Preserving American Gothic Architecture

In the mid-nineteenth century, a Gothic revival began in Europe and swept across the Atlantic. The Gothic revival influenced many grand structures built in Philadelphia during this time, such as Saint Mark’s Episcopal Church and the Academy of Fine Arts.

Older homes tend to cause a split reaction among potential buyers. There are those who love the charm, the history, and the craftsmanship of nineteenth century Gothic architecture and specifically request to see homes for sale from this era. Then there are those who shy away from properties with older heating, plumbing, and electrical systems in favor of modern efficiencies. But if peeling back layers of wallpaper to find 100-year-old writing on the wall excites you, then a focused real estate search will direct you to houses with identifiable Gothic elements in the city of Philadelphia and the suburbs.

Characteristics of Gothic Architecture

Gothic architecture originated in the twelfth century, primarily in cathedrals and churches across Europe. Although the word Gothic often has a dark connotation, two key characteristics of this style are light and height. High pointed arches are a focal point of Gothic structures, as are ribbed vaults, which open up ceilings. Compared to earlier architectural styles, Gothic buildings stood with less support, allowing for more windows and an abundance of light.

The Gothic Revival

In the mid-nineteenth century, a Gothic revival began in Europe and swept across the Atlantic. The Gothic revival influenced many grand structures built in Philadelphia during this time, such as Saint Mark’s Episcopal Church and the Pennsylvania Academy of Fine Arts. Another example of Gothic Architecture from the same era is the University of Pennsylvania’s College Hall, which, according to the university’s website, was reputed to be alumnus and cartoonist Charles Addams’ inspiration for the Addams Family’s Mansion.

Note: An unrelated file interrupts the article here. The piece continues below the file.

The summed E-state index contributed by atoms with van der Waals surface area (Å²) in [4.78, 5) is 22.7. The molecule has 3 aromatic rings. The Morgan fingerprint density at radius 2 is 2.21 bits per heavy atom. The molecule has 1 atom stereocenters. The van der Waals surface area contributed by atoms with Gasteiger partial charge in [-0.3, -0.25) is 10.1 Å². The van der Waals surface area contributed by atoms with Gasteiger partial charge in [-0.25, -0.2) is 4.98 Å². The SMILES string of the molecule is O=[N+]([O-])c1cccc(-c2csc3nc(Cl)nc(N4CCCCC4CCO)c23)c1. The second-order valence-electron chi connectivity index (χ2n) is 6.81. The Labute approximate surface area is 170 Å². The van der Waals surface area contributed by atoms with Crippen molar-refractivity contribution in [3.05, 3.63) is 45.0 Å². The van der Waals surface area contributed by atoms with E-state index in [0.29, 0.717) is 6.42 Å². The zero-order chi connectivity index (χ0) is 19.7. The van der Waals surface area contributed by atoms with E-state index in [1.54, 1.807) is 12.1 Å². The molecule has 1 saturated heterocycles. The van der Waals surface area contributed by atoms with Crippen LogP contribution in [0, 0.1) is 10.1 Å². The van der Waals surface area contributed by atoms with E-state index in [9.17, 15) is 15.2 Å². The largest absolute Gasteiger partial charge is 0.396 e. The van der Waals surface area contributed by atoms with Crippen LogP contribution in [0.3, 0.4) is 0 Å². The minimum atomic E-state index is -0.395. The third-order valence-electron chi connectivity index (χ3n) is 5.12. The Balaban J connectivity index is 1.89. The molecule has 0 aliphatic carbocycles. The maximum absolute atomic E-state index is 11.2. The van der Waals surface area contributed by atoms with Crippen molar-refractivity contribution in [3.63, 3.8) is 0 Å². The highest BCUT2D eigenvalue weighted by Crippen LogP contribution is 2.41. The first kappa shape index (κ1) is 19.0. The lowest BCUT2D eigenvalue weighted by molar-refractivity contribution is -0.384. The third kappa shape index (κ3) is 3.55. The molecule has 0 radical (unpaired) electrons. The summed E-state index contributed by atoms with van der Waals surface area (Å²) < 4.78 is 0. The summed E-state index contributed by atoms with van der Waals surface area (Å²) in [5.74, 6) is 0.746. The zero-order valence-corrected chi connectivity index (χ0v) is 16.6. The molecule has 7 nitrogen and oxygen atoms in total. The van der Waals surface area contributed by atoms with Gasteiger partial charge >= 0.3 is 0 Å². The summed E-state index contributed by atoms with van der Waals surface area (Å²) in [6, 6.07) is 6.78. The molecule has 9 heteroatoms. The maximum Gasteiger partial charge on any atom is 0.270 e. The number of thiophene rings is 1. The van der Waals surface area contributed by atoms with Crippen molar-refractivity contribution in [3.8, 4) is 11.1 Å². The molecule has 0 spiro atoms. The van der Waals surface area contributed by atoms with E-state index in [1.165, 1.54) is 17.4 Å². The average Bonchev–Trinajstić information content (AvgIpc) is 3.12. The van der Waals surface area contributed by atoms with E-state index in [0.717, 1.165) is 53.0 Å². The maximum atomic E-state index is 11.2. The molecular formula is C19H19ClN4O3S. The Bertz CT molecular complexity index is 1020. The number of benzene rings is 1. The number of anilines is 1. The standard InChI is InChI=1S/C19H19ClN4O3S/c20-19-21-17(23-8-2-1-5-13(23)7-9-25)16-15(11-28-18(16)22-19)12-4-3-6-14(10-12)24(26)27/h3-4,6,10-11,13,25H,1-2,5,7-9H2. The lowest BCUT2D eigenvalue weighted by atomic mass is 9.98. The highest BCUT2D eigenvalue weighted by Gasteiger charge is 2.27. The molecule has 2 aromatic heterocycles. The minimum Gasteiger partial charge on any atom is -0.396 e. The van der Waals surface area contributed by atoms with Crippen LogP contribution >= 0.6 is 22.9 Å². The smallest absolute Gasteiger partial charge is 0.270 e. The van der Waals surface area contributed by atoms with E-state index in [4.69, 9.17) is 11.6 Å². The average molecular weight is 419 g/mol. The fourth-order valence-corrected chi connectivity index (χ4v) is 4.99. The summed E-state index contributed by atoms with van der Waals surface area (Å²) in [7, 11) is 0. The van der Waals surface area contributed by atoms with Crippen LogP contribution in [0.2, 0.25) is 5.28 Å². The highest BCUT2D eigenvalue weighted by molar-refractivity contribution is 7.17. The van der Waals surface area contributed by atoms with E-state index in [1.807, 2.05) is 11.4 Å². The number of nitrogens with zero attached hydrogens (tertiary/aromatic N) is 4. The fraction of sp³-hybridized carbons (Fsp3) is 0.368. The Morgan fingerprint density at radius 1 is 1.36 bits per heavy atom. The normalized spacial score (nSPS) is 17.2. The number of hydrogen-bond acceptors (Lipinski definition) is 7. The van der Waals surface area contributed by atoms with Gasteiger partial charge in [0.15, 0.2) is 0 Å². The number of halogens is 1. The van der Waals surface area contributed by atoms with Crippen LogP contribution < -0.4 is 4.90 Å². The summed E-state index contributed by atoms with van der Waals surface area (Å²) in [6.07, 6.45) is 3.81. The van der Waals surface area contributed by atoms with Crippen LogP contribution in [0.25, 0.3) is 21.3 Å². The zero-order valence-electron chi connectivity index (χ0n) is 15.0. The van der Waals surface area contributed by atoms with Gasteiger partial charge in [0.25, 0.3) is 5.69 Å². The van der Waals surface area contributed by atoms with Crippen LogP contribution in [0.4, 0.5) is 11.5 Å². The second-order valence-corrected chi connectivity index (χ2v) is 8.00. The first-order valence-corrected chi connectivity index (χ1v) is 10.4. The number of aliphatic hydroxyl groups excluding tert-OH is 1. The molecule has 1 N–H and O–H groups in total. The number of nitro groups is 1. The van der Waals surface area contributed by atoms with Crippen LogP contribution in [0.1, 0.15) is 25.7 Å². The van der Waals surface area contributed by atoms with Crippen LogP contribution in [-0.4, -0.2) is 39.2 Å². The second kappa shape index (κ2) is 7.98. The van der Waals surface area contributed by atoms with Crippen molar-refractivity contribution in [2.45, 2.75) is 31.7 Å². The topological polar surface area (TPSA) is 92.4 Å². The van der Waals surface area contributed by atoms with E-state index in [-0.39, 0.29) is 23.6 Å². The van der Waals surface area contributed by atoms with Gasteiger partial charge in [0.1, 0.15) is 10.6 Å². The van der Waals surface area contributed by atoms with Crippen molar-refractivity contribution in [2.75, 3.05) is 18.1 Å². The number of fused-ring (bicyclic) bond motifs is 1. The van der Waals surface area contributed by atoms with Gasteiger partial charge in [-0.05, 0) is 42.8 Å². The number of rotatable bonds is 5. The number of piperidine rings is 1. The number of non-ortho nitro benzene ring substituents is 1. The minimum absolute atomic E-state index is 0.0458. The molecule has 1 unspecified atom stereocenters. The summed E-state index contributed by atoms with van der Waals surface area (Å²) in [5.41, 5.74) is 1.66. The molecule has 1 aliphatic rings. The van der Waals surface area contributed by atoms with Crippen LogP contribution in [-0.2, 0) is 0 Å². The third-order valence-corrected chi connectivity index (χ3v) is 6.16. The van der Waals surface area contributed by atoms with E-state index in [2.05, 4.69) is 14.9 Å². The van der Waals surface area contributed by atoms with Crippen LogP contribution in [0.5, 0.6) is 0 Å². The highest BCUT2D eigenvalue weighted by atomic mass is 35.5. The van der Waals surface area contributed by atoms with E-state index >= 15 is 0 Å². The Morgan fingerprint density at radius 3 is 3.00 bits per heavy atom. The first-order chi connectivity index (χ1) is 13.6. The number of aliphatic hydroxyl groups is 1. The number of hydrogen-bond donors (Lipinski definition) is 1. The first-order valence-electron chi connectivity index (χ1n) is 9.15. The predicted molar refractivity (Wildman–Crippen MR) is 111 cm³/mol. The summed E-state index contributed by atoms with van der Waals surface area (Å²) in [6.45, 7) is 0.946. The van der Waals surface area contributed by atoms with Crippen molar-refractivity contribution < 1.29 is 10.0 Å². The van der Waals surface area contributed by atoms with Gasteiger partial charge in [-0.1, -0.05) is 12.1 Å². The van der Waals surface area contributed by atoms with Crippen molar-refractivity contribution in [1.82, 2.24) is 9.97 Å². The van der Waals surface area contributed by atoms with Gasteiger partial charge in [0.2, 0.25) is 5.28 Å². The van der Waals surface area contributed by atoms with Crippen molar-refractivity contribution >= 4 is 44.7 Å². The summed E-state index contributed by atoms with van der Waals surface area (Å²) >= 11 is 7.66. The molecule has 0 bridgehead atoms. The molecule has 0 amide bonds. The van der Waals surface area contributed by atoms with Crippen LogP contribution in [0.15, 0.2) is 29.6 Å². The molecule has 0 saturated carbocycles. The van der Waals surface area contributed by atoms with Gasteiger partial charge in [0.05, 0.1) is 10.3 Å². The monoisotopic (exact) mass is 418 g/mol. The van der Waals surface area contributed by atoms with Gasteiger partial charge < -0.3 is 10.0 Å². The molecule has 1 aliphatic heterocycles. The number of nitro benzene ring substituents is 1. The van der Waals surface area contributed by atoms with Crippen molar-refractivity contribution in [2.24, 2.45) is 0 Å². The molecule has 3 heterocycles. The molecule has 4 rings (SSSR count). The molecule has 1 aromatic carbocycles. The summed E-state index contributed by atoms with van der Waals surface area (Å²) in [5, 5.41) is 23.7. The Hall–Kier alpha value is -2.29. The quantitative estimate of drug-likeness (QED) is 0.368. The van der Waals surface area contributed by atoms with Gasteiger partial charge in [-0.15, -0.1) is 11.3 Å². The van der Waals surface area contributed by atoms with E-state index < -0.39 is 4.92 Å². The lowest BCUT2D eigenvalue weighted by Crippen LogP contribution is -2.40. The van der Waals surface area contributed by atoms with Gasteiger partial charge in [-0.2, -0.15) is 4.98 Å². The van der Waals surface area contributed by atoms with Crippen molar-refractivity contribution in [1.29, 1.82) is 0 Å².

America’s Interpretation – Carpenter Gothic

In the United States, a simpler style, known as Carpenter Gothic, was incorporated into the revived Gothic style of nineteenth century houses. During this time, wood was plentiful and used as a substitute for the stone and bricks commonly used in Gothic style structures. The famous painting “American Gothic” by Grant Wood shows a farmer and his daughter in front of a white Carpenter Gothic style home.

In addition to board and batten siding, other key characteristics of Carpenter Gothic houses include pointed arch windows and cross gabled roofs with overhangs and bay windows. With the invention of steam-powered saws that could cut intricate scroll patterns, decorative trim was often added to porches or bargeboards.

A self-guided walking tour of Doylestown borough, specifically Clinton Street and Ashland Avenue, offers you many fine examples of Gothic architecture, including scrolled woodwork on porches and pointed arch windows, some even have stained glass. Many homes in the borough post signs that display the original construction dates to give you a feel for the range of homes constructed in the 1800s.

Preservation and Maintenance of the Carpenter Gothic Style

Like all older homes, Gothic houses can be difficult to maintain. Wood exteriors require frequent repainting and weatherproofing, especially in the diverse climate of Philadelphia where the change in seasons causes board siding to expand and contract. As moisture reaches wood exteriors, siding can warp, resulting in cracking and chips in the paint. Stripping and repainting the ornamental scroll embellishments often seen on the front porches of Carpenter Gothic style houses can also be time consuming.

The upkeep or total restoration of a wood sided home can be challenging and expensive compared to houses with vinyl siding, but those who truly enjoy and admire old homes recognize the importance of Gothic architecture’s contribution to defining American architecture during the second half of the nineteenth century.

Jennifer DiGiovanni is a freelance writer and a partner and in a real estate investment firm focusing on residential properties. She previously worked in the financial services industry and has attained an MBA from Villanova University. Jennifer enjoys writing about real estate, home improvement and small business.

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